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Ghost in the Shell

Year: 2017
Studio: Paramount
Director: Rupert Sanders
Writer: Jamie Moss, William Wheeler, Ehren Kruger
Cast: Scarlett Johansson, Pilou Asbæk, Takeshi Kitano, Juliette Binoche, Michael Pitt, Michael Wincott

If you need any more proof that success in Hollywood is an exercise in marketing a product rather than ensuring quality, look no further than this critically drubbed financial trainwreck. You might have heard the reverberations around the industry for five minutes while it flopped loudly for Paramount and assumed it was another cheap, cynical IP grab by a creatively bankrupt studio that failed to capture any of the spirit or aesthetic of the original classic.

Don't be fooled. Director Rupert Sanders (Snow White and the Huntsman) and his creative and design team have done what Denis Villeneuve and Roger Deakins did with Blade Runner 2049. It's plain they love the original anime and have taken great pains to homage not just the visuals in live action, but the aesthetic language of how the camera moves and tracks its subjects, how characters are framed and portrayed, the sets and surroundings and everything else.

And the script by William Wheeler and Ehren Kruger understands enough about the world of the story so that the extras it throws in – like explaining how Batou (Pilou Asbæk) gets his electronic eyes – fit perfectly.

After an introductory coda showing Major (Scarlett Johansson) being created in the labs of Hanka Robotics that's every bit as visually inventive and beautiful as the birth scene from the 1995 film, we see her and her team doing what they do best. In an unnamed Japanese city she bursts in on an attack in full swing after her iconic swan-dive from the top of a skyscraper. Robot geishas have turned into assassins in the midst of a high powered business meeting and the Section 9 counter-terrorism unit that deploys Major and her colleagues swoop in to bust it up.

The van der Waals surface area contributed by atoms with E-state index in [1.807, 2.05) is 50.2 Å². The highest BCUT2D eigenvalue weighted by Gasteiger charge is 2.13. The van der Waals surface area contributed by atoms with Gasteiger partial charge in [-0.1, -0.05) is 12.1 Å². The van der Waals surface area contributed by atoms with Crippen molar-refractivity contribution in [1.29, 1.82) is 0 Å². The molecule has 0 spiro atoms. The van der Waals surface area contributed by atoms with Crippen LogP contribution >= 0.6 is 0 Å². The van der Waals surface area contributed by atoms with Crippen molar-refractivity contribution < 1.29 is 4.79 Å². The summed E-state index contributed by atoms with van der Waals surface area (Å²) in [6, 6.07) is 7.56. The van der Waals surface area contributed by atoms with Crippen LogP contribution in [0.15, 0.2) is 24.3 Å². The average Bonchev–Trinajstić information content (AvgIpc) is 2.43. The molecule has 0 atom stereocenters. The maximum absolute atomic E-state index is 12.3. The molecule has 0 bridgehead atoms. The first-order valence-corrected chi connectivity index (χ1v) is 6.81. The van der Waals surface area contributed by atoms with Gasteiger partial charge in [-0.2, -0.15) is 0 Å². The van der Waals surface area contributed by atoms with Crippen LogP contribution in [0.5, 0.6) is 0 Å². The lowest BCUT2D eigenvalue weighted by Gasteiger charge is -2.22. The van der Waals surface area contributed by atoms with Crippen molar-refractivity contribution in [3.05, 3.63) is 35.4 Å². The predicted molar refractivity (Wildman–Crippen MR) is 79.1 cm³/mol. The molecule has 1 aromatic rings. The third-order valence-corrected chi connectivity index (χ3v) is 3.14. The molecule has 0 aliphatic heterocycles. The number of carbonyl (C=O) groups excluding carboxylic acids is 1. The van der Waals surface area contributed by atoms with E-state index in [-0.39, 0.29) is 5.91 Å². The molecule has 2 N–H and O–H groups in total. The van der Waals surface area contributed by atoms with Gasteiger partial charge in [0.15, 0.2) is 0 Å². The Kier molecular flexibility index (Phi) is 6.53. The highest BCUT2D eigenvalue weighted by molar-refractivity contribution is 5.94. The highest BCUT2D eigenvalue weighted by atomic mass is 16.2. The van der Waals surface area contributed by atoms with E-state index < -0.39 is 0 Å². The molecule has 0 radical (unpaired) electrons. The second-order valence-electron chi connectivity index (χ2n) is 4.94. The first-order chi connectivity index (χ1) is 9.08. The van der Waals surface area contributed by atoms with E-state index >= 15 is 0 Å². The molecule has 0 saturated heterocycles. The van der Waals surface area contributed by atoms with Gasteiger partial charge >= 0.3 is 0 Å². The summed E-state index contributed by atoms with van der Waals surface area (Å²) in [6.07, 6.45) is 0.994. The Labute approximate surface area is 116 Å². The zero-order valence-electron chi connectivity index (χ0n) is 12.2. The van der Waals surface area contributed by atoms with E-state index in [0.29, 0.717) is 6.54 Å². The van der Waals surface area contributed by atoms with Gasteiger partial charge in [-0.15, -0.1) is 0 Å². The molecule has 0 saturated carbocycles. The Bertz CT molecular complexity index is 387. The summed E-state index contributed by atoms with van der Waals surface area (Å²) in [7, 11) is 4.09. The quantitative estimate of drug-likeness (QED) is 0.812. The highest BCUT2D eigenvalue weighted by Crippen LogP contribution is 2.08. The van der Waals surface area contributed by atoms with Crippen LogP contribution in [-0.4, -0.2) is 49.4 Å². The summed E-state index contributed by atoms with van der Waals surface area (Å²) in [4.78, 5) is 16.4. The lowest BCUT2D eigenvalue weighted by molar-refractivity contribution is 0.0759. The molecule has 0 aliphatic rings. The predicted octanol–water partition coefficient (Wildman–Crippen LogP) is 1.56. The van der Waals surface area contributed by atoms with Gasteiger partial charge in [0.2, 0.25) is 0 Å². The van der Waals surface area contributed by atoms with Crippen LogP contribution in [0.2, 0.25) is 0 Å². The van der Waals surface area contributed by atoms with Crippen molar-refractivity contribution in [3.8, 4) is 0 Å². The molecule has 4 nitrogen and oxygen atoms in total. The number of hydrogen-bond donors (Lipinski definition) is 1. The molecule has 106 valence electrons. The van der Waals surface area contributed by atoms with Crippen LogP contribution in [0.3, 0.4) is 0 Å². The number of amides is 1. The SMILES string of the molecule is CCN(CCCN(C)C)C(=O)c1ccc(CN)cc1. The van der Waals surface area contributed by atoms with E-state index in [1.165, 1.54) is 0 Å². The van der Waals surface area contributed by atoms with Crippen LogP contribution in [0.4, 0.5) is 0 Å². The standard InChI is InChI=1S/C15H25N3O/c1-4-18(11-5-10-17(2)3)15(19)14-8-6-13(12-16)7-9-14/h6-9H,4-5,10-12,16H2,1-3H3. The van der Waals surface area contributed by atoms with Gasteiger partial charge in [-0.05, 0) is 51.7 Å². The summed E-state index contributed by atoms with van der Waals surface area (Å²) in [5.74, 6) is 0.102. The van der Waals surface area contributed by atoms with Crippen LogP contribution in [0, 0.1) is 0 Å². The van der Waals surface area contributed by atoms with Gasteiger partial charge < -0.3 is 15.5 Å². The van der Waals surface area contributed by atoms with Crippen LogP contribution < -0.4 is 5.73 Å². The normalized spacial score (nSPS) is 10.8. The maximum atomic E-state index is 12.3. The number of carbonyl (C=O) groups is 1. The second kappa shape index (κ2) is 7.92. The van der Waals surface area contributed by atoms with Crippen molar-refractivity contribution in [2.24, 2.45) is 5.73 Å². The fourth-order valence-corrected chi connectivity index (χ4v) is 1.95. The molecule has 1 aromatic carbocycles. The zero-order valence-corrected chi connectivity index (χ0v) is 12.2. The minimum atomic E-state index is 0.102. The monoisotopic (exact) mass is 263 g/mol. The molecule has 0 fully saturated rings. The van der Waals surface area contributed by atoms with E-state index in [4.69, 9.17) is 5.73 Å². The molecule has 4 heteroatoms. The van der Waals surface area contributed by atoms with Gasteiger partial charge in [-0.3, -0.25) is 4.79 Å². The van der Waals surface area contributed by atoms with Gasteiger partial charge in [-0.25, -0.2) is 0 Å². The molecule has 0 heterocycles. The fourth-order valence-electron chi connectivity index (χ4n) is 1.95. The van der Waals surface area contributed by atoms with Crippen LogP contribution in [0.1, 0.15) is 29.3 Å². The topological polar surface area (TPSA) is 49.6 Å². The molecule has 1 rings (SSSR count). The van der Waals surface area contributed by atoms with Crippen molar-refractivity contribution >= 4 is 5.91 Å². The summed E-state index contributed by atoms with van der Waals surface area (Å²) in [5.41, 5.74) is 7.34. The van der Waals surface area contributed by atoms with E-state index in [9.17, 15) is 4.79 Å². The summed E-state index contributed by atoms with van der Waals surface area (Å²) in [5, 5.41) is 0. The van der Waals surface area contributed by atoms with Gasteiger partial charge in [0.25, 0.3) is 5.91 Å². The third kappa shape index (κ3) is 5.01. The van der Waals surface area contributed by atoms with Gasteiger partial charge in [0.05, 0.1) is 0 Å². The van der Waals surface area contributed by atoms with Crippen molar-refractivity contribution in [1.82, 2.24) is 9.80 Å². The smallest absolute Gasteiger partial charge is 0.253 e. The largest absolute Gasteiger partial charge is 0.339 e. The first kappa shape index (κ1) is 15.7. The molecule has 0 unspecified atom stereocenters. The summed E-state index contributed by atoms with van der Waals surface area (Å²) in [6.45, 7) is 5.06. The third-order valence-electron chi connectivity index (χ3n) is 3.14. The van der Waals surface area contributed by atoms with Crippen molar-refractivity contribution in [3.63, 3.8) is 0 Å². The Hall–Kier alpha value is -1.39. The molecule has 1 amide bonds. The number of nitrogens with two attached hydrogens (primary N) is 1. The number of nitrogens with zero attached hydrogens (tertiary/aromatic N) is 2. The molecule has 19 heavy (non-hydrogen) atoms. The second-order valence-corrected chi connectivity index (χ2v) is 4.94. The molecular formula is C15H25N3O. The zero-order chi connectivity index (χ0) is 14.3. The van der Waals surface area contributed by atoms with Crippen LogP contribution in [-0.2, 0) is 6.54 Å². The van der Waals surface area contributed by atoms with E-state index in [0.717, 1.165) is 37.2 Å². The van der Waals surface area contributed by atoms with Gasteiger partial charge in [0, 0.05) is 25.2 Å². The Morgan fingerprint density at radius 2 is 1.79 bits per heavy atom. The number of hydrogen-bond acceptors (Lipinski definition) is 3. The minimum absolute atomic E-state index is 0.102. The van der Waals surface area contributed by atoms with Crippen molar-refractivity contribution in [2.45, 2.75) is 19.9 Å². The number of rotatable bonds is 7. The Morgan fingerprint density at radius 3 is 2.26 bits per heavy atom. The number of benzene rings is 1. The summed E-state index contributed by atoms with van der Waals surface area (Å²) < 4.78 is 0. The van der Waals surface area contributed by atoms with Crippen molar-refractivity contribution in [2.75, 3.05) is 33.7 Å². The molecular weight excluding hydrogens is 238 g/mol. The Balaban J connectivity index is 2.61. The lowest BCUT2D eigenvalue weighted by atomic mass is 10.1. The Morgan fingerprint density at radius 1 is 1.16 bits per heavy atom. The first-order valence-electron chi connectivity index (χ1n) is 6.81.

While trying to ignore the strange snippets of memory her handler Dr Ouelet (Juliette Binoche, putting her stamp definitively on studio blockbuster territory after this and Godzilla) assures the Major are glitches in her cybernetic brain, she plugs into the memory of one of the geishabots that attacked, trying to pin down the source of the attack.

It puts her and her team on the trail of Kuze, the apparent mastermind behind the assassination, and it leads them from the grimy streets to a yakuza nightclub to the signature fight in the shallowly flooded plain in front of a bank of grim apartment blocks.

But Major's visions are coming faster and harder, and Kuze turns out to know more about her origins and that of Section 9 than she's comfortable with. She starts to wonder more about who she is, giving rise to the main themes in the story – what it means to be human in an increasingly mechanised world where we're slowly becoming machines ourselves. In 1995 it was cutting edge science fiction, but with todays wearable health monitors, bionic implants, nano-biotechnology and AI becoming more commonplace all this stuff seems right around the corner.

If you're a fan of the original you know what/who Major really is and the secret behind her and Kuze's genesis which this review won't spoil. I actually found the plot of this version easier to follow than the original, giving the themes more room to shine through.

Bodies of water, streams of light, the living cityscape and the spider tank battle in the abandoned church are all gorgeous. The visual register is taken very much not just from animation but anime specifically, just sharper and more heightened. It's very glossy, very neon tinged and very architected.

Why it flopped so hard is a mystery. It might have been the accusations of whitewashing that saw a white American girl cast in a role that was originally a Japanese character. The plot did what it could to explain things, but by the time the film came out the scandal was in full swing. Audiences don't usually care about that kind of thing, so maybe it's just that the project – however classic in the sci-fi firmament – was just too niche to return a $100m budget.

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